The benefits of the new Dell Blades are extended life cycle, lowest power consumption in the industry and support for both existing and future Blades. The new chassis have built-in KVM, and the proprietary iDRAC management system allows you to install the new server faster than ever. Supports up to 8 processor cores per blade, up to 16 blades per chassis.

We continue to introduce you to the new generation of Dell PowerEdge server systems. This time we will consider models of the Pedestal format, which can be installed not only on the floor, but also in a rack. Dell offers a variety of machine modifications that support 2.5 " HDD / SSD & 3.5 & quot; HDD, with a new control system, designed for different tasks and loads.

DELL, as a server manufacturer, presents its new models of server solutions based on Nehalem architecture. In this article, we will tell you about the new technologies that the company has applied in its new products, as well as consider new models of rack servers. This results in lower power consumption, lightweight configuration, and high server availability.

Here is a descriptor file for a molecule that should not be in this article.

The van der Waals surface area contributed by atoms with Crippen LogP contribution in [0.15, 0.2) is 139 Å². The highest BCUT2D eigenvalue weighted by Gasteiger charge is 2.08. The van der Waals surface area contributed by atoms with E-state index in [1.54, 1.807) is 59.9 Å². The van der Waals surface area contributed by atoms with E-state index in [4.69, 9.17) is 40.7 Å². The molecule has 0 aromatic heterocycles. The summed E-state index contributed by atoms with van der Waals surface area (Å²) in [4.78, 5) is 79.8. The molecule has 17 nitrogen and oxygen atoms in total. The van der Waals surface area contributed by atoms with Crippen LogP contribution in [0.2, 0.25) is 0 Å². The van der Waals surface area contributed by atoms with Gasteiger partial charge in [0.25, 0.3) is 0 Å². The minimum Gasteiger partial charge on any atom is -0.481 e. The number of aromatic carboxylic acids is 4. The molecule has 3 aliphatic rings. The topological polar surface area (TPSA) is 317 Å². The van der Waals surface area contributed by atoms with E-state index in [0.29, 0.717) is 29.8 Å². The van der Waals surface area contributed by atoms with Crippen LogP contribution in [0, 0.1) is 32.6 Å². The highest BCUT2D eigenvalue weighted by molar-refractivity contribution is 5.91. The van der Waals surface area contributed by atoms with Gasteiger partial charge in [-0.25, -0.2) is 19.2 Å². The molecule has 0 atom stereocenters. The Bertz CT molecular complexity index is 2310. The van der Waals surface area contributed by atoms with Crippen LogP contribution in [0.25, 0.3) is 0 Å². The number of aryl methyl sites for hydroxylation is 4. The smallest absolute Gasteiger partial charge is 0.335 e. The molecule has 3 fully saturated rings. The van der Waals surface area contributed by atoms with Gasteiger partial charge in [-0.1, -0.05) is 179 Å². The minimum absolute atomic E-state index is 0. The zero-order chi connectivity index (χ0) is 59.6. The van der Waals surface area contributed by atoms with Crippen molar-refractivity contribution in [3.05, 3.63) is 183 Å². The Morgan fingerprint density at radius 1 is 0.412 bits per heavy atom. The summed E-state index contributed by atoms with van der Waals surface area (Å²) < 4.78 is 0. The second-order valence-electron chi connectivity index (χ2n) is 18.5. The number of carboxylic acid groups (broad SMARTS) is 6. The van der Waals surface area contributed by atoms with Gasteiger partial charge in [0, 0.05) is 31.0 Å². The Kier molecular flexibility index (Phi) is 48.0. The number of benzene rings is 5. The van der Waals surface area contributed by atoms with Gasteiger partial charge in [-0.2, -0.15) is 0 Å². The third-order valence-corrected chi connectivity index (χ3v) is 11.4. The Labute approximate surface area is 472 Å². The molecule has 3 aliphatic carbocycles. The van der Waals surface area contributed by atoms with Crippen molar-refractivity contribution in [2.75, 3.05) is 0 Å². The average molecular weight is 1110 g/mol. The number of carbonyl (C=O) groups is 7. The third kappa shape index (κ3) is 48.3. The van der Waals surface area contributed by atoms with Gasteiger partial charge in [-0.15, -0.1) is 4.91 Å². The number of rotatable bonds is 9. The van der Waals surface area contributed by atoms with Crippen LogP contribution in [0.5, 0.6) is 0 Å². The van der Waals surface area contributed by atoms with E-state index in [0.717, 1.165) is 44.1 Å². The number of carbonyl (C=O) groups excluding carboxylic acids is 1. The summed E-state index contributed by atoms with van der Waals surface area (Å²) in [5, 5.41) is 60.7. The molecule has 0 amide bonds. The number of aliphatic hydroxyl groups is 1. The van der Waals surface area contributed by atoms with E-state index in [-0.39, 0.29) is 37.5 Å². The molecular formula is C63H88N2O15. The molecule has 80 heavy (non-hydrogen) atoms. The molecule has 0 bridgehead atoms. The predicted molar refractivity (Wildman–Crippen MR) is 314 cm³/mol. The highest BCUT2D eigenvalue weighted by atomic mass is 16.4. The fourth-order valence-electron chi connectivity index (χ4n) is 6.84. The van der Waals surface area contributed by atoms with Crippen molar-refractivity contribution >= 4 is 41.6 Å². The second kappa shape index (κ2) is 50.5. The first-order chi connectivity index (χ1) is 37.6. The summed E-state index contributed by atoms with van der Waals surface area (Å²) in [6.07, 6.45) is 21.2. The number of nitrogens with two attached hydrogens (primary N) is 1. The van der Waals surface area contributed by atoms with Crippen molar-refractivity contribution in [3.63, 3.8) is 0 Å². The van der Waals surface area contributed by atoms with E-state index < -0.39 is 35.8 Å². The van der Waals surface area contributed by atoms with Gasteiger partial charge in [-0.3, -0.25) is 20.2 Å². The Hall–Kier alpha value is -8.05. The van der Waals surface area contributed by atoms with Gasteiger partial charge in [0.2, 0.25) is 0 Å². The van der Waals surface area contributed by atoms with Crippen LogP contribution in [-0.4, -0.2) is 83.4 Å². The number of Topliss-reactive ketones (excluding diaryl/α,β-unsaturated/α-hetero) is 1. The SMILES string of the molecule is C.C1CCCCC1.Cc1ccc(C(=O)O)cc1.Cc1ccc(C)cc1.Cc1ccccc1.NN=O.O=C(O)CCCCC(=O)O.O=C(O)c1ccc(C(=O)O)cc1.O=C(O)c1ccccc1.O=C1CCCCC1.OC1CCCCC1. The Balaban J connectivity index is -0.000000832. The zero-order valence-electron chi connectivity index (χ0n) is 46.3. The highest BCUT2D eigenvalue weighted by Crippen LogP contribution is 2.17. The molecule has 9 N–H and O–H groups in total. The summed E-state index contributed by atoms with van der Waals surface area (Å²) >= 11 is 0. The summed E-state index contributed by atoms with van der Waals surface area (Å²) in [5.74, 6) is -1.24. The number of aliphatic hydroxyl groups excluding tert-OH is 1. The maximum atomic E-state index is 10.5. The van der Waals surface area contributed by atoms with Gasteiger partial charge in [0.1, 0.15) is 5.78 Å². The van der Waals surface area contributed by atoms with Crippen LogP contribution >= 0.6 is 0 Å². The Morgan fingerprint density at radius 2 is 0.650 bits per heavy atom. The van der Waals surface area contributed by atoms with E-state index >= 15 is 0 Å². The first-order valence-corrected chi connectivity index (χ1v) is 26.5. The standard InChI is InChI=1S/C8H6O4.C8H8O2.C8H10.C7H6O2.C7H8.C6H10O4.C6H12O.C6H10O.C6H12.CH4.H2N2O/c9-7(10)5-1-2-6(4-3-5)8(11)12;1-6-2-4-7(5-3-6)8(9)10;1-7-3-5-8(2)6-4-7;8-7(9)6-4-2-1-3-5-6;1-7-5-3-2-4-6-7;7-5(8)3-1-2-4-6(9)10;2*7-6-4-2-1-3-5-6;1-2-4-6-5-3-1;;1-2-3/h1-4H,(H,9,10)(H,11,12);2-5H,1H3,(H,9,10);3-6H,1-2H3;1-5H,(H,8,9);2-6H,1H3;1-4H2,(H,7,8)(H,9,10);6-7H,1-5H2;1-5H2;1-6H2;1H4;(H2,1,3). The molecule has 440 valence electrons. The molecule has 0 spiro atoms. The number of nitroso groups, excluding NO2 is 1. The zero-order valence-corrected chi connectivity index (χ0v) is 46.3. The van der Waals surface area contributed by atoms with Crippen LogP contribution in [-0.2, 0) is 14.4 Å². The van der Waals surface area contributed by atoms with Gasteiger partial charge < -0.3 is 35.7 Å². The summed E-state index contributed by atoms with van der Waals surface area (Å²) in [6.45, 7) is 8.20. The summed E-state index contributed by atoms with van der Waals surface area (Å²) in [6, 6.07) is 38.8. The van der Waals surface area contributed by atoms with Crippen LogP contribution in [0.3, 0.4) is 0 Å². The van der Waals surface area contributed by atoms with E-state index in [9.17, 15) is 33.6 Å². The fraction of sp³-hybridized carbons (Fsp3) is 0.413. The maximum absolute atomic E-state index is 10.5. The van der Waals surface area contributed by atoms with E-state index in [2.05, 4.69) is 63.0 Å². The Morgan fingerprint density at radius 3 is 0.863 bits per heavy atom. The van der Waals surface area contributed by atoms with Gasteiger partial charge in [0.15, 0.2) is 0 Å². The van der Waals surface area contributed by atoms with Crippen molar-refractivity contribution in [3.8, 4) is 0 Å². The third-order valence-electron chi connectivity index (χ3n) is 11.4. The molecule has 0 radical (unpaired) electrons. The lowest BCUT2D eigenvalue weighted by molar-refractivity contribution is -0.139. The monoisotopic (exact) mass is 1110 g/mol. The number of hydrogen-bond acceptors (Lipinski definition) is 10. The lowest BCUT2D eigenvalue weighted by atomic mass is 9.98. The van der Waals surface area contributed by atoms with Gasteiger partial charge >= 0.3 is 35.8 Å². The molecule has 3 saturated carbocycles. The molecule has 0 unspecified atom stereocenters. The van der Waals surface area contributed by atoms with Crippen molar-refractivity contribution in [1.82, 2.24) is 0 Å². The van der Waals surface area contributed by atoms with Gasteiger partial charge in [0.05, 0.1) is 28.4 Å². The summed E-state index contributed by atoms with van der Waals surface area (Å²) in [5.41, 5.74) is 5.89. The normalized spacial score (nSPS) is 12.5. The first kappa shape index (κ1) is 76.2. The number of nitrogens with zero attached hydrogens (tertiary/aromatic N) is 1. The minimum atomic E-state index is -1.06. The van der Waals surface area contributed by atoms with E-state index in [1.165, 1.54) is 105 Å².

Modern Hewlett Packard server blades provide maximum integration into existing infrastructure, while C-Class machines offer higher reliability and redundancy than typical rack solutions. Add to this all the necessary tools for monitoring and controlling servers, additional expansion modules, and you will understand why blade systems are replacing traditional ones.

Analysts believe that the future belongs to Blade servers. They are able to provide a higher density of computing resources, significant energy savings, ease of installation and operation of the server park. What are Blade servers, how they appeared, how they evolved and what are their pros and cons, and most importantly, when your enterprise switches to Blade architecture, we will tell you in this article.

One of the trends in the server market is the transition to 2.5 " hard drives. Manufacturers claim to increase storage density and reduce power consumption. But how relevant is it if you count Watt, gigabyte per unit, and also remember the cost of the hard drives themselves and their controllers? Let's look at this situation using HP servers as an example.